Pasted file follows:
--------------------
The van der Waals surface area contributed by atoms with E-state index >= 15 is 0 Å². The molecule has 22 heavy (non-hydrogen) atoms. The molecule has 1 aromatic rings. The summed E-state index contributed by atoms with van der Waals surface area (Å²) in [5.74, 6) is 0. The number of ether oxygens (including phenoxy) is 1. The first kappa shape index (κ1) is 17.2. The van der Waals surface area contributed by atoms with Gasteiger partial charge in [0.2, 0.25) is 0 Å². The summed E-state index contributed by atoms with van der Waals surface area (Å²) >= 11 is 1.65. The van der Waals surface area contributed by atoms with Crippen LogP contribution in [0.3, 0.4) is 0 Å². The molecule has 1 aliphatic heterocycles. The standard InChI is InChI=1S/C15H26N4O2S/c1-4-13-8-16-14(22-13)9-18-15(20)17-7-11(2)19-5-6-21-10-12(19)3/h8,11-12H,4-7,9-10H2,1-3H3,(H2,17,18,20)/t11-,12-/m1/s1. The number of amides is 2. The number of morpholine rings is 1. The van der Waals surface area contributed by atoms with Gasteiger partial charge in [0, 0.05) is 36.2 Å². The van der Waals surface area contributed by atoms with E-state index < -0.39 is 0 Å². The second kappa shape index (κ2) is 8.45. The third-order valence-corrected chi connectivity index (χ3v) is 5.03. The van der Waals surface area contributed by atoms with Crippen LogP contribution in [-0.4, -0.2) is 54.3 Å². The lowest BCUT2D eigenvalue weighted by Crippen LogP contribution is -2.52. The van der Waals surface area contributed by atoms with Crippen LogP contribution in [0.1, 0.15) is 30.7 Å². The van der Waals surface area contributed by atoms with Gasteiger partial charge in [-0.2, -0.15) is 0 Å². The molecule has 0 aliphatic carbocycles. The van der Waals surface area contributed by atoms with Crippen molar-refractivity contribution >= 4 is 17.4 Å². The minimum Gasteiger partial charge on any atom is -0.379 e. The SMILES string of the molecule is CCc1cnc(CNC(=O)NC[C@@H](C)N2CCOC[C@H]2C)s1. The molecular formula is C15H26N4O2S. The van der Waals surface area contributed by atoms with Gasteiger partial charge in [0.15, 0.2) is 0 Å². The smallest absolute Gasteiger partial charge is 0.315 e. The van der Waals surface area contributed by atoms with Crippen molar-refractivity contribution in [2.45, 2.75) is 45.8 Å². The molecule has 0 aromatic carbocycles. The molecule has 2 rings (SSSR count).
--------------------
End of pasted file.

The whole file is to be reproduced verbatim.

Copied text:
The van der Waals surface area contributed by atoms with E-state index >= 15 is 0 Å². The molecule has 22 heavy (non-hydrogen) atoms. The molecule has 1 aromatic rings. The summed E-state index contributed by atoms with van der Waals surface area (Å²) in [5.74, 6) is 0. The number of ether oxygens (including phenoxy) is 1. The first kappa shape index (κ1) is 17.2. The van der Waals surface area contributed by atoms with Gasteiger partial charge in [0.2, 0.25) is 0 Å². The summed E-state index contributed by atoms with van der Waals surface area (Å²) >= 11 is 1.65. The van der Waals surface area contributed by atoms with Crippen LogP contribution in [0.3, 0.4) is 0 Å². The molecule has 1 aliphatic heterocycles. The standard InChI is InChI=1S/C15H26N4O2S/c1-4-13-8-16-14(22-13)9-18-15(20)17-7-11(2)19-5-6-21-10-12(19)3/h8,11-12H,4-7,9-10H2,1-3H3,(H2,17,18,20)/t11-,12-/m1/s1. The number of amides is 2. The number of morpholine rings is 1. The van der Waals surface area contributed by atoms with Gasteiger partial charge in [0, 0.05) is 36.2 Å². The van der Waals surface area contributed by atoms with E-state index < -0.39 is 0 Å². The second kappa shape index (κ2) is 8.45. The third-order valence-corrected chi connectivity index (χ3v) is 5.03. The van der Waals surface area contributed by atoms with Crippen LogP contribution in [-0.4, -0.2) is 54.3 Å². The lowest BCUT2D eigenvalue weighted by Crippen LogP contribution is -2.52. The van der Waals surface area contributed by atoms with Crippen LogP contribution in [0.1, 0.15) is 30.7 Å². The van der Waals surface area contributed by atoms with Gasteiger partial charge in [-0.2, -0.15) is 0 Å². The molecule has 0 aliphatic carbocycles. The van der Waals surface area contributed by atoms with Crippen molar-refractivity contribution >= 4 is 17.4 Å². The minimum Gasteiger partial charge on any atom is -0.379 e. The SMILES string of the molecule is CCc1cnc(CNC(=O)NC[C@@H](C)N2CCOC[C@H]2C)s1. The molecular formula is C15H26N4O2S. The van der Waals surface area contributed by atoms with Gasteiger partial charge in [0.15, 0.2) is 0 Å². The smallest absolute Gasteiger partial charge is 0.315 e. The van der Waals surface area contributed by atoms with Crippen molar-refractivity contribution in [2.45, 2.75) is 45.8 Å². The molecule has 0 aromatic carbocycles. The molecule has 2 rings (SSSR count).